Sunday, November 10, 2013

Polish city of Lublin welcomes solar powered buses

In public transportation system, buses and trains have always been the suitable vehicles to install solar panels. This is primarily due to their flat and wide roofs. I'm pretty sure many of us have thought about this idea.

What MPK Lublin Ltd in Poland did was to put this into work.

If you think our cities don't have the market to make this feasible, Lublin is a city with just about 350,000 inhabitants.

The system's payback period is estimated at a mere 2 years. Image by AGM

Lublin powers buses with solar cell from Midsummer

In a move to reduce energy consumption and make public transport 'grenner', the Polish city of Lublin has installed flexible thin film solar cells from Midsummer on the roofs of its municipal buses.

The Municipal Transport Company (MPK) in Lublin has installed photovoltaic thin film CIGS solar panels on its buses' roofs. The solar panels turn solar energy into electric energy and are used to load the buses’ batteries. This will decrease the buses' alternators load, leading to lower fuel consumption and bringing both economic and ecological profits.

Potential savings are estimated at up to 8,000 zloty (1,900 euro) per bus per year. The system's payback period is estimated at a mere two years, taking into consideration only the fuel consumption reduction and not the overall environmental benefits. After two years, the solar energy solution will create compound surpluses for MPK for the remainder of the panels’ life span that will outlast the lifetime of the bus.

The Lublin solar bus project will initially run for two years, after which it will be evaluated. The first solar bus is already in operation.

The thin film solar cells have been manufactured by Midsummer, a leading Swedish supplier of equipment for cost effective manufacturing of CIGS thin film flexible solar cells, and installed on MPK’s fleet of Scania buses. The project is a cooperation between MPK and the Lublin University of Technology.

Ideal for vehicles and buildings

"As opposed to the more traditional silicon-based solar cells, thin film CIGS solar panels are flexible and light weight and therefore ideal to be mounted on moving vehicles – and also on many buildings, landfills etc," said Sven Lindström, CEO, Midsummer. "If a city in north central Europe can install thin film solar panels on its public transport vehicles with energy cost efficiency and a short payback period, imagine the potential for larger cities in sunnier parts of the world for introducing solar energy to its vehicles and buildings."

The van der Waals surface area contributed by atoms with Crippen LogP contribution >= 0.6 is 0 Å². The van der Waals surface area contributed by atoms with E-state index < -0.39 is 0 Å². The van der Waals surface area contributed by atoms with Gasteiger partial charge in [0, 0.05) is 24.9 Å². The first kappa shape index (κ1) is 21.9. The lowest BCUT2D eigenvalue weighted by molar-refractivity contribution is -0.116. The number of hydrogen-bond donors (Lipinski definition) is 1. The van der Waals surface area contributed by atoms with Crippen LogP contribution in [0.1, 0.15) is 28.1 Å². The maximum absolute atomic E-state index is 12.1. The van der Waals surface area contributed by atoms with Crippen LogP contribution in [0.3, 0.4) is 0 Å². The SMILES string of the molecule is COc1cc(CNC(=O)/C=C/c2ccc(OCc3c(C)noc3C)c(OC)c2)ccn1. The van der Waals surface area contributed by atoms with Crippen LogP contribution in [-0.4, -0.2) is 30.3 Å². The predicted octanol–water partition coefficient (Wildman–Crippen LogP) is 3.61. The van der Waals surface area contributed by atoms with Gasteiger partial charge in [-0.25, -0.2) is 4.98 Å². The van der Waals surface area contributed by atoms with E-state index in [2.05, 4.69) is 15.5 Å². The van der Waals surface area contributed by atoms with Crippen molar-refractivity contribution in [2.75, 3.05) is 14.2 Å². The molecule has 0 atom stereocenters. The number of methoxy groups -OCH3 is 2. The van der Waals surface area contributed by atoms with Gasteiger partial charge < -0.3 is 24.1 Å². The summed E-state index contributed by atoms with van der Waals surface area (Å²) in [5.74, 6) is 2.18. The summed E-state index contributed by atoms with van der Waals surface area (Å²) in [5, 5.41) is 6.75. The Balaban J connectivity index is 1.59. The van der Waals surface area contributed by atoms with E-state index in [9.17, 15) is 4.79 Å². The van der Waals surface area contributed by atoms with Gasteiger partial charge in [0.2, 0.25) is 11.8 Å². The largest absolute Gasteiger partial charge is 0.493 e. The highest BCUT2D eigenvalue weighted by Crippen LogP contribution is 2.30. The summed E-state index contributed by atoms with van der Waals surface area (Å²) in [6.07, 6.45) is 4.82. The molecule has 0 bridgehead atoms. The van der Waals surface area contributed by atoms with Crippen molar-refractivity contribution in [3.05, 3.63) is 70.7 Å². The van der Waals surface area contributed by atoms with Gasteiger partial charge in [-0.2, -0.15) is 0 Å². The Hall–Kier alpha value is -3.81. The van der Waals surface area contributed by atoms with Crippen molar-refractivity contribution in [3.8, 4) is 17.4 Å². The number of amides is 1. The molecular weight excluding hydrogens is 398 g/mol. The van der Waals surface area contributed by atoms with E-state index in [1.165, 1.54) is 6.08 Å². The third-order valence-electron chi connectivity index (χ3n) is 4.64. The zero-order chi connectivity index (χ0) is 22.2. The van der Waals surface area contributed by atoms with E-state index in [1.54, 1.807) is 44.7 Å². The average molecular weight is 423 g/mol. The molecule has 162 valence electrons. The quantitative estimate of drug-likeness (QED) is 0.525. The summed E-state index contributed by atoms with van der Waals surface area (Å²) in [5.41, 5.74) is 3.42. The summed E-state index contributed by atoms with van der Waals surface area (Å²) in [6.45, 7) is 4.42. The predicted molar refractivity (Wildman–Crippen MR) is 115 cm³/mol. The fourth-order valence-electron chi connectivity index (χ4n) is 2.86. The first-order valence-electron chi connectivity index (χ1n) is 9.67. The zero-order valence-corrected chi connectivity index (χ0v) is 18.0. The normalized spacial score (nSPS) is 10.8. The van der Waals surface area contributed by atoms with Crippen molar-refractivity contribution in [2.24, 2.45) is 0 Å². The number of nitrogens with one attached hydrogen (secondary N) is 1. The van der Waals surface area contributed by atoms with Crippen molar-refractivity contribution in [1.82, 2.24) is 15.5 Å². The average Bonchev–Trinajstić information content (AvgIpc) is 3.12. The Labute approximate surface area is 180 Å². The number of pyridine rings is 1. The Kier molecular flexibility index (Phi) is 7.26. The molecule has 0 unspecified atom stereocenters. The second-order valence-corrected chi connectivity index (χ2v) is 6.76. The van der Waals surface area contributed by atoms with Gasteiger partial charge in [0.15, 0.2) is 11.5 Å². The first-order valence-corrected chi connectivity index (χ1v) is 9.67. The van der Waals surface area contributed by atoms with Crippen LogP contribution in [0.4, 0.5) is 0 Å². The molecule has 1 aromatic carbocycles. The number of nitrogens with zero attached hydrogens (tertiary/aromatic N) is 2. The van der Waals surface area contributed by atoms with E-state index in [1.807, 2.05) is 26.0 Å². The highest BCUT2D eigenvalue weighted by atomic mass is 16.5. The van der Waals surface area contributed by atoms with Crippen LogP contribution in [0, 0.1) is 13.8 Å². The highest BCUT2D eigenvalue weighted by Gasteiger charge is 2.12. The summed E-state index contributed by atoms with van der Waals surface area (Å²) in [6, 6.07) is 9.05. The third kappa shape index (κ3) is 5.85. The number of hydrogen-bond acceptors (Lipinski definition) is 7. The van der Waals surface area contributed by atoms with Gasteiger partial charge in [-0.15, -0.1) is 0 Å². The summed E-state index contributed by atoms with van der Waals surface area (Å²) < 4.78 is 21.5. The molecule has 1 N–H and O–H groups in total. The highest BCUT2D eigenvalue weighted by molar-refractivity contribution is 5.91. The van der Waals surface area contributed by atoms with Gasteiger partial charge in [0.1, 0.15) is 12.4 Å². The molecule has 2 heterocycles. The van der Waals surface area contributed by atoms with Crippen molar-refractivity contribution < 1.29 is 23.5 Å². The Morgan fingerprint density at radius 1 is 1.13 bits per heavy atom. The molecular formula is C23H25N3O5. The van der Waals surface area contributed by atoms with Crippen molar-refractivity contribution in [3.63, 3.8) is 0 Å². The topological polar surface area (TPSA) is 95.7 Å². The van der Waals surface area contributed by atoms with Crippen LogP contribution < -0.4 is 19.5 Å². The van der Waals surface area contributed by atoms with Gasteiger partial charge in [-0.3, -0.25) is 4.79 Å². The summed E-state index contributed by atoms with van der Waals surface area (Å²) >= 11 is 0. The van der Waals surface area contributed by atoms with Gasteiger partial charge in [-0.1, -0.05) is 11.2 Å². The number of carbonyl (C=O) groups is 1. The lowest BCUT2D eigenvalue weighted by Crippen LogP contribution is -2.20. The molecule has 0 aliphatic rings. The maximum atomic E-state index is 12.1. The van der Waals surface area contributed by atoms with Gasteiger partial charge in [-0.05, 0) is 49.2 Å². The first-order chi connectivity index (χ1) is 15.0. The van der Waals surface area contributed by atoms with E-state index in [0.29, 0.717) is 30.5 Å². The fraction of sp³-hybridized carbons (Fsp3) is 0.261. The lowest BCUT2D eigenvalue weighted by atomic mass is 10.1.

"We firmly believe that thin film CIGS solar cells are the solar cells of the future. They are increasingly efficient and have many advantages over traditional silicon-based solar cells. They are durable, can withstand vibrations, can be curved and bent, and can be manufactured cost-efficiently in small volumes."

Midsummer’s "DUO" is a unique and compact CIGS turn-key system with a 5 MW annual production capacity. Midsummer’s CIGS cells looks like crystalline silicon solar cells, but are made on stainless steel substrates. This makes the cells suitable not only for regular solar panels, but also for flexible, light weight panels that can be used on membrane roofs, landfills or other structures where the traditional glass modules cannot be applied.

"The thin film panels on the buses in Lublin are characterized by flexibility and shock resistance," said Professor Miroslaw Wendeker from the Faculty of Thermodynamics, Fluid Mechanics and Aerospace Propulsion at University of Technology in Lublin in an earlier interview with the Polish Press Agency. "These cells have better absorption feature than traditional silicon wafers. They can be configured at will and placed on any roof."

MPK Lublin Ltd. is the biggest public transport carrier in Lublin with a fleet of 60 trolleybuses and 215 buses. Lublin is a city on eastern Poland with a population of approx. 350,000 inhabitants.

TheGreenMechanics: Kuala Lumpur and Georgetown seem like great cities to start with an initiative.

News source: pv-magazine


rainfield61 said...

That needs innovative minds and determination in implementation.

de engineur said...

It's difficult not to agree with that, rainfield.